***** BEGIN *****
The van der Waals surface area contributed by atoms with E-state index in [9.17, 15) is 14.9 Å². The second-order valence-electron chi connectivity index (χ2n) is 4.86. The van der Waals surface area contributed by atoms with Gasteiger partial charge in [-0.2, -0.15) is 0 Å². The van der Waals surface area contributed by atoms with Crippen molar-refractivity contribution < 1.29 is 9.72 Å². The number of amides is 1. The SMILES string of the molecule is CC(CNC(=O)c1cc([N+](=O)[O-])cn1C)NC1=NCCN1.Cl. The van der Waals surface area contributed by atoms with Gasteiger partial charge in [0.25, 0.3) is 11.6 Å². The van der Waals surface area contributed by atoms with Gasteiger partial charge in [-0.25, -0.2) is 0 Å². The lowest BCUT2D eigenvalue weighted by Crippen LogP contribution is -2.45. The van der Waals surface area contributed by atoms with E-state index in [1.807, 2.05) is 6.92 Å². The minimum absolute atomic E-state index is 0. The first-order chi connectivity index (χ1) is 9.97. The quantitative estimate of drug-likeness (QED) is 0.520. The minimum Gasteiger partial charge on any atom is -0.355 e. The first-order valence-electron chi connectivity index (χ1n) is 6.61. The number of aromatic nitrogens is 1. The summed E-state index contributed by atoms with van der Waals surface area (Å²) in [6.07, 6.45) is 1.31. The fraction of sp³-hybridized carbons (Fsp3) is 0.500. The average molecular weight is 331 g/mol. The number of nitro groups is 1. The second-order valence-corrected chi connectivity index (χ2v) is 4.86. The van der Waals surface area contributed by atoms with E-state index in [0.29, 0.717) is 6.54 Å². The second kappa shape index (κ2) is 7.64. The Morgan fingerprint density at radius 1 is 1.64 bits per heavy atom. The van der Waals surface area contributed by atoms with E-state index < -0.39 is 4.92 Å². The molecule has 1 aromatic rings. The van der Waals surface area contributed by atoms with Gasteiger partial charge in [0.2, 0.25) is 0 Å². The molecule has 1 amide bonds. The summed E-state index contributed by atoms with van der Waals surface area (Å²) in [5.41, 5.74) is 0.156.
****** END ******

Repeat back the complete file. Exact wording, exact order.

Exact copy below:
The van der Waals surface area contributed by atoms with E-state index in [9.17, 15) is 14.9 Å². The second-order valence-electron chi connectivity index (χ2n) is 4.86. The van der Waals surface area contributed by atoms with Gasteiger partial charge in [-0.2, -0.15) is 0 Å². The van der Waals surface area contributed by atoms with Crippen molar-refractivity contribution < 1.29 is 9.72 Å². The number of amides is 1. The SMILES string of the molecule is CC(CNC(=O)c1cc([N+](=O)[O-])cn1C)NC1=NCCN1.Cl. The van der Waals surface area contributed by atoms with Gasteiger partial charge in [0.25, 0.3) is 11.6 Å². The van der Waals surface area contributed by atoms with Gasteiger partial charge in [-0.25, -0.2) is 0 Å². The lowest BCUT2D eigenvalue weighted by Crippen LogP contribution is -2.45. The van der Waals surface area contributed by atoms with E-state index in [1.807, 2.05) is 6.92 Å². The minimum absolute atomic E-state index is 0. The first-order chi connectivity index (χ1) is 9.97. The quantitative estimate of drug-likeness (QED) is 0.520. The minimum Gasteiger partial charge on any atom is -0.355 e. The first-order valence-electron chi connectivity index (χ1n) is 6.61. The number of aromatic nitrogens is 1. The summed E-state index contributed by atoms with van der Waals surface area (Å²) in [6.07, 6.45) is 1.31. The fraction of sp³-hybridized carbons (Fsp3) is 0.500. The average molecular weight is 331 g/mol. The number of nitro groups is 1. The second-order valence-corrected chi connectivity index (χ2v) is 4.86. The van der Waals surface area contributed by atoms with E-state index in [0.29, 0.717) is 6.54 Å². The second kappa shape index (κ2) is 7.64. The Morgan fingerprint density at radius 1 is 1.64 bits per heavy atom. The van der Waals surface area contributed by atoms with E-state index < -0.39 is 4.92 Å². The molecule has 1 aromatic rings. The van der Waals surface area contributed by atoms with Gasteiger partial charge in [0.2, 0.25) is 0 Å². The molecule has 1 amide bonds. The summed E-state index contributed by atoms with van der Waals surface area (Å²) in [5.41, 5.74) is 0.156.